Good evening, I’m Molly Talbot-Metz, President and CEO of the Mary Black Foundation. I am thrilled to be here tonight celebrating 10 years of Quality Counts.
First, I want to thank Barbara, Tammy, and the First Steps team for their work in making Quality Counts a statewide model. In fact, in 2020, Quality Counts was recognized with an Award for Excellence by What Works SC, an initiative of Furman University’s Riley Institute. Counties across SC, as well as our partners in state government, have recognized the unique role that Quality Counts plays in our community.
Second, I want to thank all of the childcare providers who participate in Quality Counts. Without you, we wouldn’t be here tonight.
In preparing for tonight, I looked back through my files and was reminded about the long journey to Quality Counts. My daughter, Kaitlyn, graduates high school next month. She is 18 years old. I was pregnant with her when I attended my first meeting about a statewide effort to develop a quality rating and improvement system for childcare programs. Palmetto Stars, it was called. I remember being really excited and hopeful that I’d have this amazing tool to use as a parent who would need childcare.
But, as they say, good things come to those who wait…
From 2004-2011, the Mary Black Foundation provided grants to First Steps to implement quality enhancement projects in 19 child development centers. Trainings and classroom make-overs were offered and strong relationships between First Steps and the childcare community were formed over that 7-year period. But, still no rating system.
In the late 2000’s, the plans for the statewide quality rating and improvement system died and conversations shifted to a pilot in the Upstate. After many meetings with leaders in Greenville about a two-county pilot, we decided a pilot in Spartanburg was the most feasible.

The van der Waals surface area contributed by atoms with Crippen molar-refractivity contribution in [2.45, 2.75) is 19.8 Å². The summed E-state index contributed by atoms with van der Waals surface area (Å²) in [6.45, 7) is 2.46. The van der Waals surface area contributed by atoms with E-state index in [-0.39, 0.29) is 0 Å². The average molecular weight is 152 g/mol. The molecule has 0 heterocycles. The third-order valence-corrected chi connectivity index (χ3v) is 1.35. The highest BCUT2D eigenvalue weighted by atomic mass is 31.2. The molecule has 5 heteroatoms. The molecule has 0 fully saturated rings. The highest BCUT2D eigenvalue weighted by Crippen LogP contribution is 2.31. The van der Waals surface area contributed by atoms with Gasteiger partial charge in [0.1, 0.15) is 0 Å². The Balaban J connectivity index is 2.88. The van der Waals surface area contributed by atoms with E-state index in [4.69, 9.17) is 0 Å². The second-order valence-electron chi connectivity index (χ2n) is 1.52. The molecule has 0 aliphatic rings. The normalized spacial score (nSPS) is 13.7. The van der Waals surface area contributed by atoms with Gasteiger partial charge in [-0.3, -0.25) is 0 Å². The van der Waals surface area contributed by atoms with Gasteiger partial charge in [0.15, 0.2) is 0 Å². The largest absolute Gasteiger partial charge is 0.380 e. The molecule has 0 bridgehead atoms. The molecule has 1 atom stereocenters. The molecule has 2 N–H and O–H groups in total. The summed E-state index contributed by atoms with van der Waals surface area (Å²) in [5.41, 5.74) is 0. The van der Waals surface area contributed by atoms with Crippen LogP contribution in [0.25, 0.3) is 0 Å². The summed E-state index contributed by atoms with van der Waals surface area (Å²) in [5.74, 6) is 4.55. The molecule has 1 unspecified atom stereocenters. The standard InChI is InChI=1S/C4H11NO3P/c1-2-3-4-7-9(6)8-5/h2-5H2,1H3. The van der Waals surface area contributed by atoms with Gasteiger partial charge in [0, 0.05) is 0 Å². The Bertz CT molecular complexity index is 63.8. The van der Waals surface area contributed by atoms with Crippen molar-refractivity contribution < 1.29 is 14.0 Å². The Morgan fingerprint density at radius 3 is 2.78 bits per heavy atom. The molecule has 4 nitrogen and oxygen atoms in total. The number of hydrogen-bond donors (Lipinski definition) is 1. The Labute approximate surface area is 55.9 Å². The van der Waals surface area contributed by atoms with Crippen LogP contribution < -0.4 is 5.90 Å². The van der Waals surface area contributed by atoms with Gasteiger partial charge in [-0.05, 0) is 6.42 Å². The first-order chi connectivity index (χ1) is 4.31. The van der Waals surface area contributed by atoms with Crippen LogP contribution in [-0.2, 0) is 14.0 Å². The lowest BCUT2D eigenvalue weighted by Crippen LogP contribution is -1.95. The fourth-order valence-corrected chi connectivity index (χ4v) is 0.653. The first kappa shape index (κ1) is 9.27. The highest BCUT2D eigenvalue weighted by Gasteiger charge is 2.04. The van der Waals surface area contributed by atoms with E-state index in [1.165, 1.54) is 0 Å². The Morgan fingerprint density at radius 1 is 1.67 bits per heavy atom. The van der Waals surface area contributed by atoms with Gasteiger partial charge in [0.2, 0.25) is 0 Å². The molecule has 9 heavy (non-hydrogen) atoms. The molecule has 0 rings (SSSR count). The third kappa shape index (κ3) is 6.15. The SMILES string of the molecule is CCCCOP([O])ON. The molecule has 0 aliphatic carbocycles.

The pilot was developed to assess, improve, and communicate the level of quality in early care and education settings by building on the lessons learned from the failed statewide effort and the experiences of successful quality rating and improvement systems in other states.
We held focus groups with parents, childcare directors, and community partners to gather perceptions, concerns, and attitudes.
And, finally, in 2012, we launched Quality Counts!
Given the challenges that we saw through the state’s attempt to do something similar, we expected pushback. We didn’t think everyone would be supportive of this new initiative and we thought for sure we’d have to recruit centers to join the voluntary program. So, we were especially surprised by the initial interest and desire to participate.
40% of childcare programs applied to participate in the pilot. This was way more than we were prepared to enroll into Quality Counts, and we immediately began talking about how we could serve every center that wanted to participate. We even evolved the model to include public school 4K classrooms because our local school superintendents saw the value of Quality Counts.
This has been the experience over the last 10 years – strong interest and desire by childcare providers and educators to be part of our network committed to high quality early care and education!